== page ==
The Forgiveness Project is a UK-based charity that creates opportunities for people to consider the limits and possibilities of for\forgiveness. It works with individual personal narratives to examine how forgiveness, reconciliation and conflict resolution can be used positively to break the cycle of harm and violence. The Forgiveness Project is a secular organization working with people of all faiths and none. Its founder, journalist Marina Cantacuzino collected a variety of these narratives from all over the world to be included in the book The Forgiveness Project. While Desmond Tutu provided a foreword, don’t expect a focus on South Africa, apartheid or politics. In this book you’ll find survivors of Anders Behring Breivik‘s attack on the Norwegian island of Utoya alongside victims of the atricities in Northern Ireland in the 70’s, and doctor Joseph Mengele in World War II concentration camps. Rape victims, women who lost their husbands in accidents or murders, war victims that chose forgiveness over hatred. Everyone has a personal definition of forgiveness and a background story on the process to conclude that forgiveness is the better option.
Forgiveness is no excuse or free pass to repeat the offence. Forgiveness is a word no one can agree on. The act of forgiving is fluid and active and can change from day to day. Strongly motivated, convinced of a godly command, or simply aware that the attacker, killer or rapist is as human as the victim’s. Nowhere does the author preach or force her readers to always forgive. She feels uncomfortable with the great deal of conviction and certainty when it comes to forgiveness. Certainty and black-and-white thinking is often just a step away from intolerance, absolute faith, fundamentalism and even radical extremism. One should leave room for personal differences, nuances and the acknowledgement that the process of forgiving is more important than the result, forgiveness or being forgiven. To forgive also invites judgement and righteousness, spiritual and emotional healing and a second chance.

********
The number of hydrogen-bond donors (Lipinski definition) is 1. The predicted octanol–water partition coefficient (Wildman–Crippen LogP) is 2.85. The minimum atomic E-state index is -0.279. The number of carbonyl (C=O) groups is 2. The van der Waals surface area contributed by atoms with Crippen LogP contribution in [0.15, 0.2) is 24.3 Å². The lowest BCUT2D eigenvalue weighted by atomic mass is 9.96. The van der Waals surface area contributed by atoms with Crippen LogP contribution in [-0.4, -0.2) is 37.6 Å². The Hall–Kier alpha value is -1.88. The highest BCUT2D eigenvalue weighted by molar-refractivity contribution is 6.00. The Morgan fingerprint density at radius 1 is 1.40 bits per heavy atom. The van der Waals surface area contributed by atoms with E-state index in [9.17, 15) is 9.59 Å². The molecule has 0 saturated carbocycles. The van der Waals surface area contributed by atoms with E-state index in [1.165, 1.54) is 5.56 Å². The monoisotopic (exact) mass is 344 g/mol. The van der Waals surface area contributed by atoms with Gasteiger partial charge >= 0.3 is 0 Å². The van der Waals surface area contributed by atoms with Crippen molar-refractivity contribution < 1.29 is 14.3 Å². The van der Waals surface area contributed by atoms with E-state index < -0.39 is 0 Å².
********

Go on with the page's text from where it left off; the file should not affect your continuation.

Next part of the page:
About the author
Maria Cantacuzino’s background is in journalism. Her work has appeared in most mainstream publications in the UK, including The Guardian, The Telegraph, The Independent, The Times, The Observer, plus many magazines both home and aborad, and most recently in a regular blog for The Huffington Post. She has collaborated with NGOs on overseas campaign stories and in 2001 co-created the One in Four exhibition as part of the Department of Health’s Mind out for Mental Health campaign. In 2003, in response to escalating global conflict, Marina embarked on a very personal project collecting stories in words and pictures from people who had lived through violence, tragedy or inustice and sought forgiveness or reconciliation rather than retaliation or revenge. From this, along with photographer Brian Moody, she created “The F Word” exhibition: a collection of images and personal narratives from around the world exploring forgiveness and understanding in the face of atrocity. The success of the exhibition, which launched in London in 2004, led to Marina founding The Forgiveness Project. She is married and lives in London.